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What Happens When You Die After 1031 Exchanging Your Whole Life

Imagine this: you acquire your first real estate investment – a value-add duplex for $100,000. After $50,000 in renovations, the new value of the property is $200,000. One year after acquisition, you sell the property for $200,000 with a gain at sale of $50,000. Rather than pay capital gains tax on $50,000, you execute a 1031 exchange into a $200,000 value-add fourplex. 50 years and numerous 1031 exchanges later, you’ve worked your way up to a $20 million apartment complex. Then, you pass away and the $20 million apartment complex is inherited by your children.

Now the question is: will your children be required to pay a capital gains tax upon the sale of the $20 million apartment complex if they elect to not execute a 1031 exchange?

The majority of real estate investors know about the benefits of executing the 1031 exchange strategy. As long as the 1031 exchange requirements are met, you can defer capital gains tax upon the sale of a property. As a result, you have more capital to leverage to acquire more or larger properties.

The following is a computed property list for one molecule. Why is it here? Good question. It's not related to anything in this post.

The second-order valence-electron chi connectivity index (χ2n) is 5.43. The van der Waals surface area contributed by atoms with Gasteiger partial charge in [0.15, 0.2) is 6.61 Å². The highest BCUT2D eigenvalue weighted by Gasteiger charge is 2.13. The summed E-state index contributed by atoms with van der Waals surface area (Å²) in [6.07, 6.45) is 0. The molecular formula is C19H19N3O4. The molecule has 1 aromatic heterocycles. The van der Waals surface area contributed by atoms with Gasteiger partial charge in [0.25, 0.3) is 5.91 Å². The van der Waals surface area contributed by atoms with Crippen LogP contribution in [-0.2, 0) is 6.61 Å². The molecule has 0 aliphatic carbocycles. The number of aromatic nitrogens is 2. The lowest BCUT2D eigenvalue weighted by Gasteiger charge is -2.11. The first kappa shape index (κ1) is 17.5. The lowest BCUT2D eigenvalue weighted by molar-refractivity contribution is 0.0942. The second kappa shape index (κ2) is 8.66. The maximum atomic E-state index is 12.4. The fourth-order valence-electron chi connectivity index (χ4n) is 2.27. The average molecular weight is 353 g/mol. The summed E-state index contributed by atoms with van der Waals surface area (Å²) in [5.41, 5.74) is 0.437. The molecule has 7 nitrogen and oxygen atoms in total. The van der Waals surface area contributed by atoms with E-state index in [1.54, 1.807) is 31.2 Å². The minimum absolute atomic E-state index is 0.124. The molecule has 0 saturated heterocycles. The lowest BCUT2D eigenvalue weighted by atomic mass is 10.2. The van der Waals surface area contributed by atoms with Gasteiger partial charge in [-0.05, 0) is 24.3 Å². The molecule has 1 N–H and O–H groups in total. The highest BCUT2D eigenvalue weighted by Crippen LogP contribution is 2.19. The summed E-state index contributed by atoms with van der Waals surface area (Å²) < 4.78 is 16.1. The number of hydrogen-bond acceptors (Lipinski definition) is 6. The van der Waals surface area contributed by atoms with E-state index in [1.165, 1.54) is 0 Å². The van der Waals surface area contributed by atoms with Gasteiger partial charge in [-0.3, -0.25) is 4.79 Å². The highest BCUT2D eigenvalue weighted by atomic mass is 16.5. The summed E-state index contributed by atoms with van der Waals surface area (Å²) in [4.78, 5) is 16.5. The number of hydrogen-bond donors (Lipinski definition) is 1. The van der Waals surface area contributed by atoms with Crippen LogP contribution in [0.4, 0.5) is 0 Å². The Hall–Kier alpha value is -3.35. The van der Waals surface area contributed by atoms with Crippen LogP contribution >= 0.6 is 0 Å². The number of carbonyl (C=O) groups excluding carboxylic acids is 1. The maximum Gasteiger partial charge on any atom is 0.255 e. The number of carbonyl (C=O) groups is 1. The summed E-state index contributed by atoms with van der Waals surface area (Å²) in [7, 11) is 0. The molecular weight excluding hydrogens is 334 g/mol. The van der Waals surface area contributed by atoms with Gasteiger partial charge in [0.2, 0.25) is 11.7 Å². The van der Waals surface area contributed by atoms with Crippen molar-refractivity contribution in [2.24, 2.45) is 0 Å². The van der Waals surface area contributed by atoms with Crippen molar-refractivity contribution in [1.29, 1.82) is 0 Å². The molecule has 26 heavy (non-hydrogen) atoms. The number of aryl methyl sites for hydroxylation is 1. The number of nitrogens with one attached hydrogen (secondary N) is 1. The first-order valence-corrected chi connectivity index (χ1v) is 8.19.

However, one potential major long-term drawback of the 1031 exchange is the large, lump-sum tax payment at the sale of an exchanged property that isn’t 1031’ed into a new deal. One way to effectively eliminate the requirement to pay taxes on your deferred gains is to continue to 1031 until your death.

Suppose, like the “imagine this” story, that you implement the 1031 exchange strategy until you pass away and the property is inherited by your heir. If the property is a replacement property (i.e., a property acquired with a 1031 exchange) that is inherited from your estate, the replacement property will have a stepped-up basis equal to the property’s fair market value. As a result, the deferred gains are effectively eliminated.

Let’s say you sell your first investment for $200,000 with a $50,000 gain at sale. After a handful of 1031 exchanges, you own a property worth $2 million. If you were to pass away prior to selling the $2 million exchanged property and it is inherited by your heir, the basis is stepped-up to the fair market value, which is $2 million. If your heir decides to sell the property at the fair market value, rather than paying a capital gains tax on over $1.8 million, they won’t have to pay capital gains tax at all.

Therefore, the 1031 exchange strategy is a great legacy building tool. As long as you continue to implement the 1031 exchange strategy until your death, you are allowed to pass on all of your capital gains to your heirs tax-free!

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Joe Fairless